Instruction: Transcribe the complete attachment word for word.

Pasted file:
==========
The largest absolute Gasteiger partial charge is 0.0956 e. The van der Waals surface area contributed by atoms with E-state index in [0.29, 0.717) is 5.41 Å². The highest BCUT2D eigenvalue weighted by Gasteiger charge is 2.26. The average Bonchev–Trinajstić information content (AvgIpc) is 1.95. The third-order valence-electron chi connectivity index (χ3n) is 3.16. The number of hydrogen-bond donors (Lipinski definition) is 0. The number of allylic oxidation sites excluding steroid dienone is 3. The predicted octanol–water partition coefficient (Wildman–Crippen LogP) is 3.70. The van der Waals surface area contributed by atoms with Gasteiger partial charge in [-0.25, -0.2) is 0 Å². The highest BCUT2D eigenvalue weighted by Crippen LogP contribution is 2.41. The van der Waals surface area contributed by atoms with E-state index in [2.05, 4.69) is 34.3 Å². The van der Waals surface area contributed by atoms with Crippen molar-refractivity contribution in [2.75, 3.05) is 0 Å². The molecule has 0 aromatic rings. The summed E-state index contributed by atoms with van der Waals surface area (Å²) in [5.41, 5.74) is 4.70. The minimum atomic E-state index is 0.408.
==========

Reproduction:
The largest absolute Gasteiger partial charge is 0.0956 e. The van der Waals surface area contributed by atoms with E-state index in [0.29, 0.717) is 5.41 Å². The highest BCUT2D eigenvalue weighted by Gasteiger charge is 2.26. The average Bonchev–Trinajstić information content (AvgIpc) is 1.95. The third-order valence-electron chi connectivity index (χ3n) is 3.16. The number of hydrogen-bond donors (Lipinski definition) is 0. The number of allylic oxidation sites excluding steroid dienone is 3. The predicted octanol–water partition coefficient (Wildman–Crippen LogP) is 3.70. The van der Waals surface area contributed by atoms with Gasteiger partial charge in [-0.25, -0.2) is 0 Å². The highest BCUT2D eigenvalue weighted by Crippen LogP contribution is 2.41. The van der Waals surface area contributed by atoms with E-state index in [2.05, 4.69) is 34.3 Å². The van der Waals surface area contributed by atoms with Crippen molar-refractivity contribution in [2.75, 3.05) is 0 Å². The molecule has 0 aromatic rings. The summed E-state index contributed by atoms with van der Waals surface area (Å²) in [5.41, 5.74) is 4.70. The minimum atomic E-state index is 0.408.